The presence of comorbid conditions is strongly related to survival and also affects treatment choices in cancer patients. This comorbidity is often quantified by the Charlson Comorbidity Index (CCI) using specific weights (1, 2, 3, or 6) for different comorbidities. It has been shown that the CCI increases at different times and with different sizes, so that traditional time to event analysis is not adequate to assess these temporal changes. Here, we present a method to model temporal changes in CCI in cancer patients using data from PCBaSe Sweden, a nation-wide population-based prospective cohort of men diagnosed with prostate cancer. Our proposed model is based on the assumption that a change in comorbidity, as quantified by the CCI, is an irreversible one-way process, i.e., CCI accumulates over time and cannot decrease.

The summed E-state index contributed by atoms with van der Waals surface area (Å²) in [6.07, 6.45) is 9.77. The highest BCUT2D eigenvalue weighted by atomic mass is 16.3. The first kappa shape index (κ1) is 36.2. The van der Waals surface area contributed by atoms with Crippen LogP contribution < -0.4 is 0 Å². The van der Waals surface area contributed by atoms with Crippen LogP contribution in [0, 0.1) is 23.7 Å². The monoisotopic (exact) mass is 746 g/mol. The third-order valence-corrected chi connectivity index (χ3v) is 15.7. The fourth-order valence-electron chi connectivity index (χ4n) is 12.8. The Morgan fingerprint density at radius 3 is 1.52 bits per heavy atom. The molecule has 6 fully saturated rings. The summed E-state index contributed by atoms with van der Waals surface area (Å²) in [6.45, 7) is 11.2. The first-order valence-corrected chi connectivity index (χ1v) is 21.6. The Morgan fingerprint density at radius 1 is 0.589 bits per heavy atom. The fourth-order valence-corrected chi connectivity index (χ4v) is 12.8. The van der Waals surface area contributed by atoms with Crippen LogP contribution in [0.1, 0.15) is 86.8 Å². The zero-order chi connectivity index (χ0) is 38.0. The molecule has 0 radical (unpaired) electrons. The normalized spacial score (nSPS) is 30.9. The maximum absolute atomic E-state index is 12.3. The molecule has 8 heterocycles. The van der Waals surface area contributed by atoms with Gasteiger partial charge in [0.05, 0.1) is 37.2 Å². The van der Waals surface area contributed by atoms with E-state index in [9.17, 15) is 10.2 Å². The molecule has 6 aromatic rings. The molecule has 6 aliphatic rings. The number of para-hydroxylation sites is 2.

CCI was calculated based on 17 disease categories, which were defined using ICD-codes for discharge diagnoses in the National Patient Register. A state transition model in discrete time steps (i.e., four weeks) was applied to capture all changes in CCI. The transition probabilities were estimated from three modelling steps: 1) Logistic regression model for vital status, 2) Logistic regression model to define any changes in CCI, and 3) Poisson regression model to determine the size of CCI change, with an additional logistic regression model for CCI changes ≥ 6. The four models combined yielded parameter estimates to calculate changes in CCI with their confidence intervals.